INNSBRUCK, Austria – LIVING – Consumers should expect a shock at the meat counter this year when they pick up meat for the BBQ.
And as food retailers have been refusing lately to engage in price wars to win the contents of consumers’ wallets, get used to the higher prices.
Depending on where you are, beef and pork products are up at least 18 per cent to 20 per cent on average from last year. In some cases, products like striploin steaks have increased by more than 20 per cent in one year, and ground beef by more 25 per cent in many regions.
The good news is that these jumps in prices are decreasing. Both cattle and hogs prices at farmgate rose due to depressed inventories, but they are gradually levelling off. As a result, hikes in retail in recent weeks have been marginal in comparison to last year.
Meat prices are close to peaking, and this is good news, since the last thing a food retailer wants to do is to annoy consumers. They are painfully aware of what the market can tolerate, and major food chains don’t want consumers to give the very lucrative meat counter a pass.
Grain prices remain at proper levels, which make producers of staple product such bread, pastries, and pasta immune to higher input costs. Livestock producers looking for reasonable feed prices are also pleased these days as reasonable prices place less pressure on meat prices, dairy and eggs for the near future. Soybeans, corn and wheat prices are currently lower than their five year average. Even the price of rice is lower, which helps consumers in emerging markets.
However, prices remain high enough to provide good returns to farmers. Commodity prices have reached what many would call the market sweet-spot; everyone wins.
Of course, what doesn’t help is our weaker currency. Pasta is up more than 10 per cent, and nuts and many other imported products are more expensive. This trend is likely to continue for some time. The drop of the Loonie over the past few months was so sudden that it was almost impossible for any food importers to hedge against our currency. Many vegetables, fruits, processed and grocery products are likely to continue to increase for some time. Unlike meats, it is more challenging to find substitutes for these products, so consumers will have to cope with higher prices.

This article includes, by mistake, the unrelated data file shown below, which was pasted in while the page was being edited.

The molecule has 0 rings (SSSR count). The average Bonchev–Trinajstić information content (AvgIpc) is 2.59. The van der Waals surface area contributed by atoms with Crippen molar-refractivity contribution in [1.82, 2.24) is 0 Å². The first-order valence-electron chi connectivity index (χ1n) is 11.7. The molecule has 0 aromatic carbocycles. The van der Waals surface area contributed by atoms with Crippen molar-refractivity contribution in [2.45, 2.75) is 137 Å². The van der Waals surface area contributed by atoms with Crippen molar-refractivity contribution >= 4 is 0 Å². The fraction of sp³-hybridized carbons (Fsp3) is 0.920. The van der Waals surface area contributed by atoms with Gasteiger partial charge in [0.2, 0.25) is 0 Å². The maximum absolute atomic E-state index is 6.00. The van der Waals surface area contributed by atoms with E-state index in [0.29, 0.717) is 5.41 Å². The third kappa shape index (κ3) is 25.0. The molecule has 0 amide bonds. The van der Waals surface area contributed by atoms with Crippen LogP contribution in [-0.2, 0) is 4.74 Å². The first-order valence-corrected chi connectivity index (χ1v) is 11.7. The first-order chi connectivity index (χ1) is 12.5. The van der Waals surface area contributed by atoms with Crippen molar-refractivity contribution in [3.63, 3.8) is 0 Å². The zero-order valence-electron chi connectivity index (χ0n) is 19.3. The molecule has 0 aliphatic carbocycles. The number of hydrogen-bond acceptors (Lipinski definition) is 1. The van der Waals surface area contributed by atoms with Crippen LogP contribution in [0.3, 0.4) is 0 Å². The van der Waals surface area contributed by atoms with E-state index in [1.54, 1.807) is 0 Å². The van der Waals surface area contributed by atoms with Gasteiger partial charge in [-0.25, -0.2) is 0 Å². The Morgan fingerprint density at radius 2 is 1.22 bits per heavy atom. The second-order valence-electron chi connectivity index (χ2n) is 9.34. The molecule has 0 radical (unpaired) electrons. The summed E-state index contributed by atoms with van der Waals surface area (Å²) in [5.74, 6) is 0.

Since 2008, when prices spiked by more than 9 per cent in one single year, the mindset of Canadian consumers has changed; many are starting to realize that food in Canada has been disproportionately cheaper in comparison to global prices for a long time. Now, the real cost of food is slowly catching up to all of us.
In Europe, where food is much more expensive than in North America, food prices are barely a subject of conversation. Because of their proximate link to agriculture, Europeans better appreciate the value of nutrition and the necessary ecology in order to support functional food systems. Children in elementary school are actually taught how to shop for food, and farm visits are included in the curriculum. Europeans are simply in a different state of mind, food-wise.
For Canadians, the benchmark has always been the United States, the land of the cheapest food basket. Canada can’t, and shouldn’t, compete with the overly generous Farm Bill and state-supported food programs in the U.S. The average American household spends barely 6 per cent of its budget on food. Europe is close to 18 per cent, even 20 per cent in some cases.
As for Canada, it is a little over 9 per cent, but that ratio is increasing, and thankfully so – as we ask consumers to invest more in food, their expectations are increasing. Consumers who pay more will expect more; this is simple economics. It’s no wonder so many corporate food giants are revisiting their procurement strategies and divesting themselves of antibiotics and ingredients consumers feel are a detriment to their health. Higher expectations will only push such changes further.
As you pay more to slap your favourite steak on the BBQ this spring, keep in mind that price points in Canada are starting to reflect what the actual cost of food is. And because of that, we may enjoy better, higher quality food products in the future.
Troy Media columnist Dr. Sylvain Charlebois is a Board Member with the Food Institute at the University of Guelph’s College of Business and Economics. He is currently on leave at the University of Innsbruck in Austria.
© 2015 Distributed by Troy Media